The problems most commonly encountered by users were as follows: psychotic symptoms (78.2% of users), company (52.7%), food (48.4%), daytime activities (47.3%), and money (46%). These problems were also most often invoked by staff. The main discrepancies between staff and users related to self-care (27.9% of staff reported problems, compared with 8.5% of users), benefits (16.9% of users, compared with 2.4% of staff), and information (38.8% of users, compared with 24.2% of staff).
Staff reported a slightly greater number of serious problems on average than did users (2.0, compared with 1.75). According to both users and staff, serious problems were encountered in terms of social needs. Company (30.9%) and daytime activities (23.0%) were the main domains in which users experienced serious problems, followed by money (14.5%), transportation (14.5%), and psychotic symptoms (13.3%). The main points of divergence were related to information (8.5% of users, compared with 1.8% of staff) and self-care (0% of users, compared with 6% of staff).
The main differences between users and staff were once again evident in Areas 2 and 3. In addition, staff and users in Area 6 identified far more problems, compared with the other areas, whereas the opposite was observed in Area 5. In 18 domains, the percentage of serious problems identified by users or staff from Area 6 exceeded the overall average.
The ratio of serious problems to overall problems was higher among staff (32.4%) than among users (29.1%). There was a marked discrepancy between users (22.8%) and staff (36.9%) in Area 2. Serious problems represented more than one-third of the problems in Areas 4 and 6, according to users and their staff.
Agreement in User and Staff Responses
Table 1 presents agreement on the existence of a problem according to the kappa coefficient. Agreement was considered to be almost perfect above 0.80, substantial between 0.61 and 0.80, moderate between 0.41 and 0.60, fair between 0.21 and 0.40, and slight between 0 and 0.20. Overall, agreement between users and staff was 0.42, or moderate. Area 1 clearly demarcated itself with an average coefficient of 0.64. Here, agreement was substantial in 9 domains. This area also had the highest rate of agreement concerning psychotic symptoms. Areas 2, 3, and 5 had moderate agreement, and there was slight agreement in Areas 4 and 6. In Area 6, absence of agreement was observed in 12 domains, with disagreement in 6 others.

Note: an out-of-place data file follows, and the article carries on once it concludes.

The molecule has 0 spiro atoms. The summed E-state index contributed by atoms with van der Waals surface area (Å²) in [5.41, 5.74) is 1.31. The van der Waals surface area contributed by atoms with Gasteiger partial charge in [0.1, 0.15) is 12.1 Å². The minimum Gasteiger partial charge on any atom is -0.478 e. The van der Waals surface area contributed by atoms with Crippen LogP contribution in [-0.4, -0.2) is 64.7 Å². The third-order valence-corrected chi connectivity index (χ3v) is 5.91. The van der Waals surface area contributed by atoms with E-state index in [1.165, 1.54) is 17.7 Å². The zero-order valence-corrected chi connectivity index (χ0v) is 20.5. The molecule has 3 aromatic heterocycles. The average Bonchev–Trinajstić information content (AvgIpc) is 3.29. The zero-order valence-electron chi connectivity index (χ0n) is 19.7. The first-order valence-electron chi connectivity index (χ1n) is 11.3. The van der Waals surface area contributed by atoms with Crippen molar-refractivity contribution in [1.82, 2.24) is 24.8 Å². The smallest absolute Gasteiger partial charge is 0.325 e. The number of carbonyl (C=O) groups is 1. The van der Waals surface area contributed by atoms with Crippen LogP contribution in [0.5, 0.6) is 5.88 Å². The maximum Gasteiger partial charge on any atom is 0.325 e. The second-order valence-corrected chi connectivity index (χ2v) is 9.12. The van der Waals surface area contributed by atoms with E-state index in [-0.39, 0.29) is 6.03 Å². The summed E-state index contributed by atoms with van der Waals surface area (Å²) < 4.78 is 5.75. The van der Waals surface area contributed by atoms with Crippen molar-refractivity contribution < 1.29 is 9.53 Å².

Adequacy of Help Received
For help received, staff reported a rate of over 80% in all the areas studied. Users’ responses varied considerably from one area to the next. Area 1 was considered most successful in meeting users’ needs: a rate of 93% was reported for help received and considered appropriate. Areas 3 and 5 followed, with a score of roughly 80%. Next in line was Area 2, with about 70%, and Areas 4 and 6, with 60%.
The main differences between users and staff were evident in social needs and needs for services. In 4 areas, less than 50% of social needs received adequate help according to users; the exceptions were Areas 1 and 5, which were outstanding, with a rate of appropriate assistance of more than 80%. As for needs for services, the percentage of adequate help was lower than 70%, except in Areas 1 and 5. In all 6 areas, the percentage of adequate help received to obtain information and daytime activities was less than 75%. Moreover, according to users, adequate help was provided for only 63.1% of users’ problems with safety to self, 61.5% of their problems with drugs, 50% of their problems with telephone use, 46.1% of their problems with alcohol, and 35.7% of their problems with benefits. Almost all these ill-solved problems, and most of the problems with money and safety to others that did not receive adequate help, were found in Area 6.
It is important, as well, that the greater the similarity in user–staff responses, the higher the percentage of appropriate services provided to address users’ problems. This finding was even more evident when only the problems identified by both users and staff were presented. User–staff responses in Areas 1, 3, and 5 were almost identical. Moreover, the percentage of problems that received adequate help according to users from Areas 2, 4, and 6 increased significantly, exceeding 75%.
On average, the serious and overall problems identified by users and staff compared fairly well with those in most studies using the CAN (Table 2). The lower results found in certain studies (13,14) can be explained by the presence in the cohort of clients without psychosis. The exceptionally high figures found in Macpherson’s study (15) can be explained by the fact that the interviewers, being clinicians involved in following the users surveyed, were well acquainted with their needs.
As in most of the recent studies, a slightly higher number of serious problems overall were identified by staff. There were major differences in the 6 areas studied. This can be explained by the different categories of staff answering the CAN in the various areas (16). In all categories of needs, nurses tended to identify more moderate problems than did users. The areas with the fewest overall problems identified by staff were also those involving the fewest nurses. In contrast, psychiatrists tended to report only serious health problems, whereas social workers and other professionals primarily identified serious problems in the domains of basic needs, functioning, and services.